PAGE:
Micro- and Nanotechnology
In the clean room of the Competence Centre for Micro- and Nanotechnologies of the Leibniz-IPHT, thin-film sensors and microstructures made of materials such as gold, silver, niobium, titanium or glass as well as special techniques for microfluidic components are researched and developed. The strength of the institute is its ability to offer a wide range of different approaches for increasingly compact, integrated, multifunctional sensor and detector designs for applications in radiation sensing and biophotonics. To this end, top-down processes are used to generate nanostructures at wafer level. Bottom-up processes are used to obtain nanoparticles, whose properties and possible applications are also being intensively researched at the Leibniz-IPHT. Top-down and bottom-up processes are combined for new sensor and detection methods. The clean room is in operation 12 hours a day, with an average of 25 people working here simultaneously. On average, more than 260 wafers are produced per year, as well as about 100 photolithography masks. In addition, there are production activities, e.g. in the field of thermoelectric sensor technology.
The fields of application addressed range from biosensorics (plasmonic nanomaterials for surface-enhanced spectroscopy), radiation sensors for wavelength ranges from X-rays to THz and microfluidic components for lab-on-a-chip systems for medical and life science applications to micro- and nano-optics.
Wafer-Level Nanolithography: Electron-Beam Character Projection
Chip-based plasmonically active surfaces for bio- and chemosensory applications are composed of artificial, usually periodic metal structures. The size of the structures lies far below the wavelength of visible light. They are often smaller than 100 nanometers and have lattice periods as low as 100 nanometers. The Vistec SB 350 OS electron-beam exposure system operates according to the principle of the “variable shape beam.” It is available on the Beutenberg Campus and is used by the Fraunhofer Institute (the facility’s location), the Institute for Applied Physics at Friedrich Schiller University Jena, and the Leibniz-IPHT. As a technology that augments character projection, it is also virtually unique on the research scene.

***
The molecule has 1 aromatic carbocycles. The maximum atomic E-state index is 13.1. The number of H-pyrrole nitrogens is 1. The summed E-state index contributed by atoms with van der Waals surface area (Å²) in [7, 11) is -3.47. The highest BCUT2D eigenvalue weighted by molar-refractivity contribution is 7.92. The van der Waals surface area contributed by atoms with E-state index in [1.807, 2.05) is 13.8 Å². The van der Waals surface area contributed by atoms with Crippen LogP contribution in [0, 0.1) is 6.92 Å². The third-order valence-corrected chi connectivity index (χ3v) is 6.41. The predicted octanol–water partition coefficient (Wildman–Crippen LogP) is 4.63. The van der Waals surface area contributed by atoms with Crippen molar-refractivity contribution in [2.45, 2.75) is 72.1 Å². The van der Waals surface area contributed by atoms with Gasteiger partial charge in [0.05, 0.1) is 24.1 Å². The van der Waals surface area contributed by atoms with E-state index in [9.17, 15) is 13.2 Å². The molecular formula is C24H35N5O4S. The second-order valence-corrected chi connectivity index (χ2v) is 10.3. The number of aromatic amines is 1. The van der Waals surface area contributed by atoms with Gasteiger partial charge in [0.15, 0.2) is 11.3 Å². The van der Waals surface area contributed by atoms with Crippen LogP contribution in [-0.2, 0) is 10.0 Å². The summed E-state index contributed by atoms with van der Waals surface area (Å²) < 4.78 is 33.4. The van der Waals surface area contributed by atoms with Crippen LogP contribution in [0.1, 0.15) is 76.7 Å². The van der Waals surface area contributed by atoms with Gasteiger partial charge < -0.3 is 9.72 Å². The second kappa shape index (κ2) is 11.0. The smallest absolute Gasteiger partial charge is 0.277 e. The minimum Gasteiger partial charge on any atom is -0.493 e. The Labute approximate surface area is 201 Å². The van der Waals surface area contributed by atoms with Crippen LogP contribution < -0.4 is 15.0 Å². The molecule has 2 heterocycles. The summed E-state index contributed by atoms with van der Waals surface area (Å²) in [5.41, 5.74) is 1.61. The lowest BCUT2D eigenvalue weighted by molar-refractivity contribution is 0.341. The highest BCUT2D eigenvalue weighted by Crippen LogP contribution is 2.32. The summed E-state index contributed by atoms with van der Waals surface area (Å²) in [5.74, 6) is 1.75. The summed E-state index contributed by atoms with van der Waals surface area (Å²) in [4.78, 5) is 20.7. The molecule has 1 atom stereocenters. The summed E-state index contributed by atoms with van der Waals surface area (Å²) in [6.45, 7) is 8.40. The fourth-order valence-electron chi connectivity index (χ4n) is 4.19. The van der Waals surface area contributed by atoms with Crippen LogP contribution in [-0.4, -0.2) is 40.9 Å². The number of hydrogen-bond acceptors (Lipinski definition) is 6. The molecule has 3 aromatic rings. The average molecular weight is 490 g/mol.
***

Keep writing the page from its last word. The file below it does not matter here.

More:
Atomic Layer Deposition: Layer by layer to function
They are an integral part of high-sensitivity temperature sensors and new ultrafast single-photon detectors. Alternatively, they serve as a protective coating for nanostructures: just a few nanometers thin layers of aluminum nitride, niobium nitride, aluminum oxide, titanium dioxide, or silicon dioxide. With atomic layer deposition (ALD), these ultra-thin layers can be deposited on surfaces evenly and virtually without defect.
Using nanotechnology to create silicon nanostructures
Top-down and bottom-up processes enable the production of nanoscale silicon, whose chemical-physical properties differ from those of the macroscopic solid. The technologies established at Leibniz IPHT for the production of silicon nanowires are resulting in the emergence of new applications beyond photovoltaics. The range of applications extends from biophotonic nanostructures for use in medicine and health technology to new sensor and detector materials for basic research. Modern nano- and microtechnology are available at Leibniz IPHT for the production of uniformly structured nanowire arrays, nanoparticles, and dense carpets made of monocrystalline silicon wires.
Microfluidics: Laboratory of the future on a chip
Microfluidics offers a wide range of technological solutions for combining modern spectroscopic and optical methods with a compact chip platform. Microfluidic lab-on-a-chip systems (LOC) are already supplementing time-consuming, expensive routine laboratory procedures and ensuring on-site analysis and diagnosis independent of the need for a specific laboratory infrastructure.
Nanoplasmonics: Metal nanoparticles of every shape and color
With customized metallic nanoparticles, scientists can now accurately control the position of localized surface plasmons and their interaction with light. As optical markers for biomolecules, signal transducers in sensor technology, or optical antennae, plasmonically active nanoparticles provide an outstanding means for the solution of bioanalytical questions.